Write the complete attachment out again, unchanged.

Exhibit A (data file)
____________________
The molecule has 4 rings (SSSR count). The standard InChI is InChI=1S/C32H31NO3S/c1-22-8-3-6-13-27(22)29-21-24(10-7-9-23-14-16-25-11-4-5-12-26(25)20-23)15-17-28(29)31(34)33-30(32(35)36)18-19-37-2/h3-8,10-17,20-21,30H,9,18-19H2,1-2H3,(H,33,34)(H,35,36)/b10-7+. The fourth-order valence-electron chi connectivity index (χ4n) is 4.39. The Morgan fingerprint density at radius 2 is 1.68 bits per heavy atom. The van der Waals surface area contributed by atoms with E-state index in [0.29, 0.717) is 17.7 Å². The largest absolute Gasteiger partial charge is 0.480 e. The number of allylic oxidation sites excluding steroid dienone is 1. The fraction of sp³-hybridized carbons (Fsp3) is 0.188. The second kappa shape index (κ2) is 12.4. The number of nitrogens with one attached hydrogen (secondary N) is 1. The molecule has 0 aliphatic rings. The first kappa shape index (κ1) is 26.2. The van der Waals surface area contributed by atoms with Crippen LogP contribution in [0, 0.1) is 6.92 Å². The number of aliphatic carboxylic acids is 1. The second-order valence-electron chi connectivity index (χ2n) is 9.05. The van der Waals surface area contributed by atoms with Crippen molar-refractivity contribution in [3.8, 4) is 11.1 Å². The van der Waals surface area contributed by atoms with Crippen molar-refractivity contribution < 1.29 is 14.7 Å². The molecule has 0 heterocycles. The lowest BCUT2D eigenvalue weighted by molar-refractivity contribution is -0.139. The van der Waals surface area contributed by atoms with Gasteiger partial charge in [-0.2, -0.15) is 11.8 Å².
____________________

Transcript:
The molecule has 4 rings (SSSR count). The standard InChI is InChI=1S/C32H31NO3S/c1-22-8-3-6-13-27(22)29-21-24(10-7-9-23-14-16-25-11-4-5-12-26(25)20-23)15-17-28(29)31(34)33-30(32(35)36)18-19-37-2/h3-8,10-17,20-21,30H,9,18-19H2,1-2H3,(H,33,34)(H,35,36)/b10-7+. The fourth-order valence-electron chi connectivity index (χ4n) is 4.39. The Morgan fingerprint density at radius 2 is 1.68 bits per heavy atom. The van der Waals surface area contributed by atoms with E-state index in [0.29, 0.717) is 17.7 Å². The largest absolute Gasteiger partial charge is 0.480 e. The number of allylic oxidation sites excluding steroid dienone is 1. The fraction of sp³-hybridized carbons (Fsp3) is 0.188. The second kappa shape index (κ2) is 12.4. The number of nitrogens with one attached hydrogen (secondary N) is 1. The molecule has 0 aliphatic rings. The first kappa shape index (κ1) is 26.2. The van der Waals surface area contributed by atoms with Crippen LogP contribution in [0, 0.1) is 6.92 Å². The number of aliphatic carboxylic acids is 1. The second-order valence-electron chi connectivity index (χ2n) is 9.05. The van der Waals surface area contributed by atoms with Crippen molar-refractivity contribution in [3.8, 4) is 11.1 Å². The van der Waals surface area contributed by atoms with Crippen molar-refractivity contribution < 1.29 is 14.7 Å². The molecule has 0 heterocycles. The lowest BCUT2D eigenvalue weighted by molar-refractivity contribution is -0.139. The van der Waals surface area contributed by atoms with Gasteiger partial charge in [-0.2, -0.15) is 11.8 Å².